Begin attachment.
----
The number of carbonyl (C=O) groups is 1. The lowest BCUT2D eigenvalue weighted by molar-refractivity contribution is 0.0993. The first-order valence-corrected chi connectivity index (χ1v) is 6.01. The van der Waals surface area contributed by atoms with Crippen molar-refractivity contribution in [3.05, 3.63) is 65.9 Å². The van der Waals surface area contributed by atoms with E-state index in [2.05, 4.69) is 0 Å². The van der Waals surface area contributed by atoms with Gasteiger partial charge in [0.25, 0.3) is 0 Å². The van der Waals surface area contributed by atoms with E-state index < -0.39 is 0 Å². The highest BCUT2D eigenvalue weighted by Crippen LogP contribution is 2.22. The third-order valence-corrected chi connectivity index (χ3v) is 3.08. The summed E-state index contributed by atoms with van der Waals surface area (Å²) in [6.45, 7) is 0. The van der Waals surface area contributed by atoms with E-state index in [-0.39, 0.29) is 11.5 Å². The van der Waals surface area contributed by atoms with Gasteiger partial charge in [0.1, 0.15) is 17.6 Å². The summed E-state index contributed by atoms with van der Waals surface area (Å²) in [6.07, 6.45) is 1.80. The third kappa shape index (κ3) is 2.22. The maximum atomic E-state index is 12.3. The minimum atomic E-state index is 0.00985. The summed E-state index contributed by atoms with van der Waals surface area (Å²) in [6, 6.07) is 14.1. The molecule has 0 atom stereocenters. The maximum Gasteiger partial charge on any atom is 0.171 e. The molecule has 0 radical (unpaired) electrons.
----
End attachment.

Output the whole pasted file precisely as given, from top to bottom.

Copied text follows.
The number of carbonyl (C=O) groups is 1. The lowest BCUT2D eigenvalue weighted by molar-refractivity contribution is 0.0993. The first-order valence-corrected chi connectivity index (χ1v) is 6.01. The van der Waals surface area contributed by atoms with Crippen molar-refractivity contribution in [3.05, 3.63) is 65.9 Å². The van der Waals surface area contributed by atoms with E-state index in [2.05, 4.69) is 0 Å². The van der Waals surface area contributed by atoms with Gasteiger partial charge in [0.25, 0.3) is 0 Å². The van der Waals surface area contributed by atoms with E-state index < -0.39 is 0 Å². The highest BCUT2D eigenvalue weighted by Crippen LogP contribution is 2.22. The third-order valence-corrected chi connectivity index (χ3v) is 3.08. The summed E-state index contributed by atoms with van der Waals surface area (Å²) in [6.45, 7) is 0. The van der Waals surface area contributed by atoms with E-state index in [-0.39, 0.29) is 11.5 Å². The van der Waals surface area contributed by atoms with Gasteiger partial charge in [0.1, 0.15) is 17.6 Å². The summed E-state index contributed by atoms with van der Waals surface area (Å²) in [6.07, 6.45) is 1.80. The third kappa shape index (κ3) is 2.22. The maximum atomic E-state index is 12.3. The minimum atomic E-state index is 0.00985. The summed E-state index contributed by atoms with van der Waals surface area (Å²) in [6, 6.07) is 14.1. The molecule has 0 atom stereocenters. The maximum Gasteiger partial charge on any atom is 0.171 e. The molecule has 0 radical (unpaired) electrons.